While David Jolly and Alex Sink continue to bash each other in incessant television ads, Libertarian candidate Lucas Overby has been trying to win over voters by showing up anywhere that will have him throughout District 13. Although some Republicans accused him of being a “plant” to siphon off GOP votes and aid Sink, the fact of the matter is that Overby declared even before Bill Young announced his intentions to run for re-election in 2013.
At a Clearwater Starbucks on Gulf-to-Bay, I sat down with Overby to talk about the issues. Here are some excerpts:
CL: Ed Snowden. Traitor or hero?
Overby: This is where I agree with Ron Paul. Who did he betray? ...Coming out and telling us something that’s being perpetuated on us, I don’t think classifies as a traitor. We’re supposed to have very strong whistleblower protections in this nation and so I think it was brave — heroic is a word for it — what he did stepping forward, and seeing something and telling us, his countrymen, about it. Our government’s messing up, and he should be protected under the First Amendment under whistleblower acts.
Let’s talk domestically. You’ve given contradictory statements about a woman’s right to choose, based on the first televised debate. Where are you on that?
I’m very [Ruth Bader] Ginsbergian. I’m actually hyper liberal when it comes to Roe v. Wade. Roe v. Wade was not the appropriate way to deal with that. It actually ended up setting the women’s rights movement back. It halted it at that exact moment. We weren’t able to move forward and really define laws the way we should. That was my answer at the debate. My amateur mistake was not taking the extra 20 minutes that my opponents did for things, not following the rules. I was very happy to come back a few days later to fulfill that answer. I’ve been a women’s rights activist for a very long time; I’ve very often espoused myself to be a feminist. And I’ve told a lot of people on the right that I work with that I’m all in favor of having the conversation in figuring out what is and isn’t life and what is and isn’t a person. But let’s protect what we know. Let’s protect a woman’s right to privacy. A woman’s right to medical self-determination and the right to not be blocked from the medical procedure that her and her doctor have decided is right for her. Let’s solidify that. Let’s cure that. Why are we holding that up with a court ruling?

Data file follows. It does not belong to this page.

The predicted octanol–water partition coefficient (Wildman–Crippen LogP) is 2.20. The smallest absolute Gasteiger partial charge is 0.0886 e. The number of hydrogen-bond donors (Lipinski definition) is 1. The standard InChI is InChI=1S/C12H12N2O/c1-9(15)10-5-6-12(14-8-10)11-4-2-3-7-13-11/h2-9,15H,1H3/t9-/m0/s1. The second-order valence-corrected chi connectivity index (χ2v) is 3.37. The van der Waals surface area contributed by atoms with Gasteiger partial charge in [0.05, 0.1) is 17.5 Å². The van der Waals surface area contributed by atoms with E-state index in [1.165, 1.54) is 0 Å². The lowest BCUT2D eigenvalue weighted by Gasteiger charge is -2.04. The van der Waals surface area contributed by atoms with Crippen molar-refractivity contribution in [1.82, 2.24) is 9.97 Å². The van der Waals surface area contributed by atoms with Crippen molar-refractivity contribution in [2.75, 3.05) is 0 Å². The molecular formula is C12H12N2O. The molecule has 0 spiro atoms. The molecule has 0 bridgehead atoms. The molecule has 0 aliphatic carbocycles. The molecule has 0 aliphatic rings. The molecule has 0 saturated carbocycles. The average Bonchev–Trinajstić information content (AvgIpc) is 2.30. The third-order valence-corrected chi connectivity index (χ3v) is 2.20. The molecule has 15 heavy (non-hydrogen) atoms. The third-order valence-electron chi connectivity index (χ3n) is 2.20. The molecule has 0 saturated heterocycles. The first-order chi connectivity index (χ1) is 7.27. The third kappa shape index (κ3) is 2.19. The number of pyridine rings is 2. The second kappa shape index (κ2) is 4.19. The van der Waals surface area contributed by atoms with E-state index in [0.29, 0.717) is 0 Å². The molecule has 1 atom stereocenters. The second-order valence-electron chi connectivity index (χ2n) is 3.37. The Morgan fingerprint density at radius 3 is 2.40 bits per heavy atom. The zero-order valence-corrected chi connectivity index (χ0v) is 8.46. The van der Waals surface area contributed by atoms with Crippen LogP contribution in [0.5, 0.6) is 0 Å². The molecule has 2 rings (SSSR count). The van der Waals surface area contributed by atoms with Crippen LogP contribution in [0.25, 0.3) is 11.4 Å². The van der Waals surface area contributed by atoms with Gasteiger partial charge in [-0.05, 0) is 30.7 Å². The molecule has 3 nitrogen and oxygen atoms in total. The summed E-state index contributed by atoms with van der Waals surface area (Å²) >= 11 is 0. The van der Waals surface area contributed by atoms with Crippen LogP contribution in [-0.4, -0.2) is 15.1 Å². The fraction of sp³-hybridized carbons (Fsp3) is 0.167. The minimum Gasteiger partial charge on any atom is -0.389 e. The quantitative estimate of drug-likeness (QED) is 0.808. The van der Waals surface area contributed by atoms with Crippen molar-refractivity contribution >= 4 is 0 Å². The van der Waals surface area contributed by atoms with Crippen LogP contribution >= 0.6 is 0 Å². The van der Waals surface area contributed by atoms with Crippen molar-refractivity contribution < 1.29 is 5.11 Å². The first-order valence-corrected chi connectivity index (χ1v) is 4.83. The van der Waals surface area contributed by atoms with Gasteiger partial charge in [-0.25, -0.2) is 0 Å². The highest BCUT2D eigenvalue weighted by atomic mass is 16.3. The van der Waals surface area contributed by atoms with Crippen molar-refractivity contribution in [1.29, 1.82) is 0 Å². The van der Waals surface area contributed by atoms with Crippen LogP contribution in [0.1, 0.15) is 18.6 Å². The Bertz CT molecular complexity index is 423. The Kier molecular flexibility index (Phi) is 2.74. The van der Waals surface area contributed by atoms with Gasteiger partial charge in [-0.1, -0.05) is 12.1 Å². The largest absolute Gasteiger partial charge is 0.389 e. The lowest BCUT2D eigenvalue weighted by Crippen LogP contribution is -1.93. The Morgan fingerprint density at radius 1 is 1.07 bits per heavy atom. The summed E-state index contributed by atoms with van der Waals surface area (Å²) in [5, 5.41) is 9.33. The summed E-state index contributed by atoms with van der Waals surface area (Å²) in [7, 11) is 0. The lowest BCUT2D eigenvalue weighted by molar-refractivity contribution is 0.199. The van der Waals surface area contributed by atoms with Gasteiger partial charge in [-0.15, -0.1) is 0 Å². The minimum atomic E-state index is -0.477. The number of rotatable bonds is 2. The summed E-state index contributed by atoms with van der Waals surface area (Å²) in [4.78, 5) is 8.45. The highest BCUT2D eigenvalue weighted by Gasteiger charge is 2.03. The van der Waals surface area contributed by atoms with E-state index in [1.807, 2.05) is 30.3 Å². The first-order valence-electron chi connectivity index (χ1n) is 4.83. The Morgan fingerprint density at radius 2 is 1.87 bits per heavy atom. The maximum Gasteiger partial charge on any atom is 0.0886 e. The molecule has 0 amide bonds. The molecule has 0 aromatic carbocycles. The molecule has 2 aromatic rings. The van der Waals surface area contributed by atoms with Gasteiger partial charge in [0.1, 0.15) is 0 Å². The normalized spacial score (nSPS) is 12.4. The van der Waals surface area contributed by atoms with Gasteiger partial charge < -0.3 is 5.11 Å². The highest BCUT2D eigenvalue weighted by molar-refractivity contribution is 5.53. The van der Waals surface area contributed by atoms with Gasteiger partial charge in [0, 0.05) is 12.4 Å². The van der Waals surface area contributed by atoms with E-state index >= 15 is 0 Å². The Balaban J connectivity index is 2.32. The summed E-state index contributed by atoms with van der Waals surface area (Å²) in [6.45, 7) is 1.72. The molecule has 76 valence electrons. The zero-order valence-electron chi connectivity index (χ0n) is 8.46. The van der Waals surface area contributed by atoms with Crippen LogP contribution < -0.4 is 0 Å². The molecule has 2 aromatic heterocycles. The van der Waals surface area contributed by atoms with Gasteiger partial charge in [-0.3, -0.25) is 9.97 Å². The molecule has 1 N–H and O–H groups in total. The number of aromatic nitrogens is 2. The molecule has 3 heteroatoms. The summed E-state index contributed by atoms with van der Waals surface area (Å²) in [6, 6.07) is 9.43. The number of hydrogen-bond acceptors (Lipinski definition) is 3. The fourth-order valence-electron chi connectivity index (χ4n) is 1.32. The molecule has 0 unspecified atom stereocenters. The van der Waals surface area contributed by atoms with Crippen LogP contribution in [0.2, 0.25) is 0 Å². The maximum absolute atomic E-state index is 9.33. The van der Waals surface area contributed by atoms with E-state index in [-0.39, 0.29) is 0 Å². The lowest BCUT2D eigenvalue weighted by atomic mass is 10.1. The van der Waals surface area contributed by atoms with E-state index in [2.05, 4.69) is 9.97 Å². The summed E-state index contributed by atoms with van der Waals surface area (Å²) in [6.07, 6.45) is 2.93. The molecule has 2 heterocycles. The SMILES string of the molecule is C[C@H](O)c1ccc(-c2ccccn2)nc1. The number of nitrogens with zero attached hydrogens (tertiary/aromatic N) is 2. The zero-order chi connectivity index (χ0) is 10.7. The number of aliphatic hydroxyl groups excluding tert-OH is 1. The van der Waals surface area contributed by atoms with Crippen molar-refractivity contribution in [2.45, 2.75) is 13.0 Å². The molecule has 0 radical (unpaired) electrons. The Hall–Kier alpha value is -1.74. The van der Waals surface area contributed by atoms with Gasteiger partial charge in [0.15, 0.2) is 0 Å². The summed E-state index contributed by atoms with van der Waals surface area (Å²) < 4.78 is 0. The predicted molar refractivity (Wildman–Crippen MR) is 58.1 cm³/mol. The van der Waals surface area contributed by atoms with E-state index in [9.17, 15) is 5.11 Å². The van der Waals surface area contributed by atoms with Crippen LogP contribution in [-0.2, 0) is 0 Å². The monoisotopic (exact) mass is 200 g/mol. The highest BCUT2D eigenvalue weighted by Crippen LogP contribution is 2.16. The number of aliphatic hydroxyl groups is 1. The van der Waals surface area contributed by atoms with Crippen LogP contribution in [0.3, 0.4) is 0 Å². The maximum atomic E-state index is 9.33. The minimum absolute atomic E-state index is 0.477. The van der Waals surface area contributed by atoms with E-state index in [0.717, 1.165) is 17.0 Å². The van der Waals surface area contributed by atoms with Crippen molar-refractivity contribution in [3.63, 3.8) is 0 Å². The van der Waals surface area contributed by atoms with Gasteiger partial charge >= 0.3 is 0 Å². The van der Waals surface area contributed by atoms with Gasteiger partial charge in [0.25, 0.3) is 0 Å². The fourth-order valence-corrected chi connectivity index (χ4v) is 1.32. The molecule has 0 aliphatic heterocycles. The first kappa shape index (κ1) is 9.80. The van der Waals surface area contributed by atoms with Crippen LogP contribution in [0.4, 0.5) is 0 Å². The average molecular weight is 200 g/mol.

I think everybody should be treated equally under the law. And this is another one where I would like to see government out of marriage, However, while we’re having that argument and that debate, I refuse to let people live as second-class citizens, and so I’m in full favor of … the law applying equally to everybody regardless of their sexual preference. And then let’s get the government out of marriage. If we’re going to fight about it over the next 10 years, though, I don’t want to have the gay community sitting there waiting on this. I also generally tout the marriage issue as kind of the highlight issue for that entire movement; it’s something that they can keep in the spotlight.
Minimum wage. Do you support it at $10.10 an hour? What about $9?
I have strong concerns with raising it, especially to $10.10. The next tax jumps at around $9 for 40 hours a week … I have a lot of concerns with raising the minimum wage. However, I am in favor, and the president was recently speaking about this — fixing the tax code. And one of the best plans that has been put on the table, and that we plan on going after in the shortened session, is consolidating the tax code, and decreasing taxes across the board. It’s a fantastic proposal and will lower the brackets to around 10 percent tax cut. That’s more money than the minimum wage increase and it makes it easier for companies to hire at these lower rates. Every time we raise the minimum wage, the tax code takes 5-6 years to catch back up. These people are going to take a beating in taxes, if they even keep their job. It’s not from the aspect of, I don’t want anybody to have any money, it’s from, I think we can give people more of their own money that they already earned, and a lot of businesses a whole lot more leeway in hiring.
You're part of a geneation that has grown up in a post-9/11 world. That means a lot of security and surveillance. Too much?
The Patriot Act was one of the first things I went out on the street and actually protested. I've always been Libertarian-minded, more on the "leftarian" side; basic civil rights has obviously been a big theme in my life ... I remember when the Patriot Act came out, I had that initial sense, like most everybody did, that "We're safe now." And then looking and going, "Wait a minute. This isn't going to make me safe. This just takes away my rights."